With all eyes focused on the Mississippi River’s epic floodwaters, catfish producers contemplate its potential impact on their already stressed industry.

Jimmy Avery, aquaculture leader with the Mississippi State University Extension Service, said if the river crests as high as predicted, several catfish farms in the south Delta, particularly those in Sharkey, Issaquena and Yazoo counties may be affected.

“There is a possibility that five or six catfish farms may have at least some of their levees topped by backwater flooding,” Avery said. “One processor in the area is planning to close due to projected floodwaters entering the facility.”

For those businesses, the losses could be costly.

“The production losses on these five or six farms could possibly reach $1.5 million to $3 million,” said John Michael Riley, agricultural economist with the MSU Extension Service. “If the backwater flooding is more severe than currently estimated, losses on catfish farms could be significantly higher.”

The average size of a Mississippi catfish farm was 211 acres in 2008, the last year of available data, although farms in the Delta are much larger than those in eastern Mississippi. The industry had $200 million in sales last year.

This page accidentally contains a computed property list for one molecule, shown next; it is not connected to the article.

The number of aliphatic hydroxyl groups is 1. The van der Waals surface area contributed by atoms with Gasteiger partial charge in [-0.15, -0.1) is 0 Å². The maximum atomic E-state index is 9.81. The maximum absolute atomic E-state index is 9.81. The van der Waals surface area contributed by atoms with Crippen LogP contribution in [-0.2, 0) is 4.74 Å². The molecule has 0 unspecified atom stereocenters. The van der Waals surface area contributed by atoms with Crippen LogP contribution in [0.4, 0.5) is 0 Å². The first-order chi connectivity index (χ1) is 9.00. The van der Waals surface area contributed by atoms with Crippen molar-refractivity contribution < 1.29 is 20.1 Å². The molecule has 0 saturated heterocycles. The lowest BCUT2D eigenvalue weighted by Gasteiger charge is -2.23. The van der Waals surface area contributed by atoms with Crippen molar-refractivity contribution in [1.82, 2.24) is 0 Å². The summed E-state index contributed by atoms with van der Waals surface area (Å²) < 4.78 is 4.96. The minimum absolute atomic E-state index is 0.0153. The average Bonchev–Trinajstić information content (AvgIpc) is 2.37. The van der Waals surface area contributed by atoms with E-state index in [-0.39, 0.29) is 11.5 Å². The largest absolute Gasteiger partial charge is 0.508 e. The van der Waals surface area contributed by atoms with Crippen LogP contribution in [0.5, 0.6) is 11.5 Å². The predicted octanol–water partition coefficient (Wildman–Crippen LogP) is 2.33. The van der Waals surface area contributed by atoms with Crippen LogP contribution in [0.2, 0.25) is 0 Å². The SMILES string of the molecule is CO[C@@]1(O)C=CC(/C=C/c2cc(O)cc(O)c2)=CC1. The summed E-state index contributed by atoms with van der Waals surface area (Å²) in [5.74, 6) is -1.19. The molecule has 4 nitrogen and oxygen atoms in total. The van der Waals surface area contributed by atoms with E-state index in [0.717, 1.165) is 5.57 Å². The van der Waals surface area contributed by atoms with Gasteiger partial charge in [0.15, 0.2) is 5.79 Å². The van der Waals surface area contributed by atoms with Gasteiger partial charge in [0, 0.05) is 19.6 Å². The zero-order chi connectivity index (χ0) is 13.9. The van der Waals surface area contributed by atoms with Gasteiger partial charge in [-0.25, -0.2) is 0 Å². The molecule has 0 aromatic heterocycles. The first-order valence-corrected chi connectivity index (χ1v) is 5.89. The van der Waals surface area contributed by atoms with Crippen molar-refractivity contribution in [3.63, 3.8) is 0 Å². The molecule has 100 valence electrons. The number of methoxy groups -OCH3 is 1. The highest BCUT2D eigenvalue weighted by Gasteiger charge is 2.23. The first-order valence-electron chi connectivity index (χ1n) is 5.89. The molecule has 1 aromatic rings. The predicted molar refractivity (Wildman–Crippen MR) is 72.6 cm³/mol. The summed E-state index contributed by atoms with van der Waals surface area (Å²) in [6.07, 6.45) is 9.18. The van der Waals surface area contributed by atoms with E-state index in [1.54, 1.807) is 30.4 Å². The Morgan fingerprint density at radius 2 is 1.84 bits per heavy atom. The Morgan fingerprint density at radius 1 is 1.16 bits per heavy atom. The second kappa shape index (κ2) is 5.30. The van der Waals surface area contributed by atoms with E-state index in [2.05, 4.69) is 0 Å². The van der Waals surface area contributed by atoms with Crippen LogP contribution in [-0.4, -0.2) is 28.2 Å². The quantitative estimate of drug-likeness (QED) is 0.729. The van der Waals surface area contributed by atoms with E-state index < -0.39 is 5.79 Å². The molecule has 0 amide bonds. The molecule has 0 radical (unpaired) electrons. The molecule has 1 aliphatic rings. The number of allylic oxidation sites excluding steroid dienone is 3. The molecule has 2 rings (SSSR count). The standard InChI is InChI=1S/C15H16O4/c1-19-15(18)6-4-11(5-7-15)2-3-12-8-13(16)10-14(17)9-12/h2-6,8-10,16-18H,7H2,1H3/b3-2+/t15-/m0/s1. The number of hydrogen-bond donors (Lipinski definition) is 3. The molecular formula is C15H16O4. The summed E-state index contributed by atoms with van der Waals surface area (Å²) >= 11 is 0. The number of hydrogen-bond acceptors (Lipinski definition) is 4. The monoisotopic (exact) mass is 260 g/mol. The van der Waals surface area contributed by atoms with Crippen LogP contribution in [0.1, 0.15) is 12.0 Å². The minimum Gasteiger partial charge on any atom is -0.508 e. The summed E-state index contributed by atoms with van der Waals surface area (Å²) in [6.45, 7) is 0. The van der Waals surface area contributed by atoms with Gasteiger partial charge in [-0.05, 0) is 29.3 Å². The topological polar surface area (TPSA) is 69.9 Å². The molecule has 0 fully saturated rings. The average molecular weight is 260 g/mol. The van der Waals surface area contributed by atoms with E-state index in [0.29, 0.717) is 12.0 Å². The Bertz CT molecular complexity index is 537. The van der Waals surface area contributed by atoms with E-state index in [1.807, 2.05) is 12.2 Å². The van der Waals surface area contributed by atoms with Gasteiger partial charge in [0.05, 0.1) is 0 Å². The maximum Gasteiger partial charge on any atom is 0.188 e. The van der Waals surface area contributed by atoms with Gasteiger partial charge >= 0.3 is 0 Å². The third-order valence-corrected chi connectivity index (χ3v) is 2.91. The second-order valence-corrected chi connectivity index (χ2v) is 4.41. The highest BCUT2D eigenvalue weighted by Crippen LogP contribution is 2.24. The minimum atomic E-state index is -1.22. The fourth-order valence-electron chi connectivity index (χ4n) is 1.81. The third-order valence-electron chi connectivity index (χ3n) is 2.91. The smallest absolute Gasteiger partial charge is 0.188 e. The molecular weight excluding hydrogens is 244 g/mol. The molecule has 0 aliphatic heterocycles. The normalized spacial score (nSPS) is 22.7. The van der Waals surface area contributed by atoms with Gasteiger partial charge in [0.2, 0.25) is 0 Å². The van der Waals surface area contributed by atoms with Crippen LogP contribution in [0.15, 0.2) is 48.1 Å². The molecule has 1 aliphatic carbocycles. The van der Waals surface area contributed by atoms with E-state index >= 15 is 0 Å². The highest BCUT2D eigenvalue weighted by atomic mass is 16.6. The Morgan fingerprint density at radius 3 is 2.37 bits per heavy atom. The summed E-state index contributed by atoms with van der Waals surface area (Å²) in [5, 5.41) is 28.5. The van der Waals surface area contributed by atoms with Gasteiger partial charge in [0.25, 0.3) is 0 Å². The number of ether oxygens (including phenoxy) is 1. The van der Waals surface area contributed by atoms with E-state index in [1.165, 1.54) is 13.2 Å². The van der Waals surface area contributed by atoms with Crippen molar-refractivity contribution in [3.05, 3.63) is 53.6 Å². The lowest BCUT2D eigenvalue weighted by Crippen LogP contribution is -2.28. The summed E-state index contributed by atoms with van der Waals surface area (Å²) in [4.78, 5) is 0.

The Mississippi River and Midwest rain may impact the U.S. catfish industry as a whole.

“Generalized flooding in the area will also impact foodfish production because predicted road closures will interfere with feed delivery,” Avery said. “We are at the beginning of catfish spawning season in early May. If the flooding lasts as long as predicted, it may impede catfish hatchery operators’ ability to harvest eggs and stock fry ponds.

“Grain planting in the Midwest has been delayed, and any shortage in corn and soybeans could drive grain prices higher, in turn raising the cost of catfish feed,” he said.

In addition to this year’s production losses, some catfish producers in the Mississippi Delta may lose acres that will take years to recover as catfish stocked in the affected ponds escape, while rough fish such as carp or buffalo fish enter the ponds.

Since the 1970s, when suppliers of channel catfish moved from harvesting local rivers and lakes to producing catfish in ponds, producers have faced a variety of challenges. Skyrocketing feed costs and inexpensive imports have kept channel catfish profits low for several years. Consequently, thousands of acres of ponds have gone out of catfish production and into row crops or left idle.